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The Greater Seattle Brain Science Cluster

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of leading pharmaceutical companies, according to CEO Michael Hite.

[Added: 9 am 3/16/12Institute for Systems Biology. The Seattle-based nonprofit center is all about connecting the dots between genes and proteins so as to better understand the biology of whole organisms, which can lead in lots of different directions. Huntington’s disease, and brain cancer (glioblastoma) are a couple of particular areas of interest at the ISB.

[Added: 7:54 pm 3/16/12NeuroVista. This Seattle-based company is developing an implantable device that captures data on electrical activity in the brain, which can provide an early warning sign before an epileptic seizure. The company raised $21.5 million in venture capital in August 2010.  Earlier this month, the company said it shared a $7.5 million grant with partners at the University of Pennsylvania, University of Minnesota, and the Mayo Clinic.

Omeros. The Seattle-based biotech company (NASDAQ: OMER) received $25 million in October 2010 from Paul Allen’s Vulcan Capital and the Washington Life Science Discovery Fund for an ambitious effort to gain access to a wide range of molecular drug targets known as G-protein coupled receptors (GPCRs). An estimated 30 to 40 percent of all existing prescription drugs today are made to hit the more accessible forms of these targets, including big brand name therapies for allergies, pain, and mental illness, including Merck’s loratadine (Claritin), Bristol-Myers Squibb’s aripiprazole (Abilify), and Purdue Pharma’s oxycodone (Oxycontin). Aside from its GPCR discovery program, Omeros has treatments for addiction, schizophrenia, and movement disorders in development.

PhysioSonics. The company, another UW spinoff, is developing ultrasound technology that can provide automated monitoring of blood flow in the brain. The technology could be used to help look for signs of complications in stroke patients, or the kind of pressure buildup that often causes trouble after a traumatic brain injury. Medtronic and local angel investor Kirby Cramer have invested in the company.

Proteotech. This Kirkland, WA-based company keeps a pretty low profile, and traces its origin all the way back to 1996. But back in December, it announced a collaboration with pharma giant GlaxoSmithKline to develop drug candidates for Parkinson’s, and other diseases related to misfolded proteins, such as Lewy Body Dementia and Multiple System Atrophy. Before GSK came along, much of this early work was supported by the Michael J. Fox Foundation.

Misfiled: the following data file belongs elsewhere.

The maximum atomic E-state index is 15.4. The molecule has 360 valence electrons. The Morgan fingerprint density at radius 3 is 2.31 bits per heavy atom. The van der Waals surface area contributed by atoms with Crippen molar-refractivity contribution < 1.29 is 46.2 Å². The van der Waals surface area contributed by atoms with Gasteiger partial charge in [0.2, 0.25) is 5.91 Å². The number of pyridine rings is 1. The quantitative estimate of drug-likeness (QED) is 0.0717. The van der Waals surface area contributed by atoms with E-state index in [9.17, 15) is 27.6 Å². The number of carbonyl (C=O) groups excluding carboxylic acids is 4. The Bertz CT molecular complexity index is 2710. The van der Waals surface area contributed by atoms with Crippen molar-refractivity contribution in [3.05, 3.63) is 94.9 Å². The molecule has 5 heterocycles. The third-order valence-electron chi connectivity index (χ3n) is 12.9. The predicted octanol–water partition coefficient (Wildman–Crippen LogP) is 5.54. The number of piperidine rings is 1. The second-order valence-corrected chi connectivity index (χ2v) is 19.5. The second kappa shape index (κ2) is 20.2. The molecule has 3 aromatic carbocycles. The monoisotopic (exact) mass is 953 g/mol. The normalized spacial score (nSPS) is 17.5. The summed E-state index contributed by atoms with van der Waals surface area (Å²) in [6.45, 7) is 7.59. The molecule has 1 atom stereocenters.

Swedish Medical Center/NeuroNext. Swedish Neuroscience Institute raised its game when it recruited John Henson, a prominent neurologist from Massachusetts General Hospital, a few years ago. Henson made some news back in November when he secured a seven-year, $2.2 million grant from the National Institutes of Health to lead a consortium of 25 neuroscience centers around the country. This program, called NeuroNext, is charged with conducting clinical trials on a variety of brain disorders, in collaboration with academia, foundations, and industry. Henson plans to discuss the program in greater detail at an upcoming event on March 28 organized by the Washington Biotechnology & Biomedical Association.

[Added: 3/19/12 3:40 pm PT] University of Washington. Much of the region’s neuroscience technology comes from research at the UW, and there are many groups to watch on campus. One of them is the Center for Sensorimotor Neural Engineering (CSNE). The center is supported through a five-year, $18.5 million grant. The mission there is to “connect a deep mathematical understanding of how biological systems acquire and process information with the design of effective devices that interact with and assist human beings,” says Rad Roberts, CSNE’s industry liaison officer. One of the early applications is the i-limb prosthetic hand that UW researchers have worked to develop with Touch Bionics.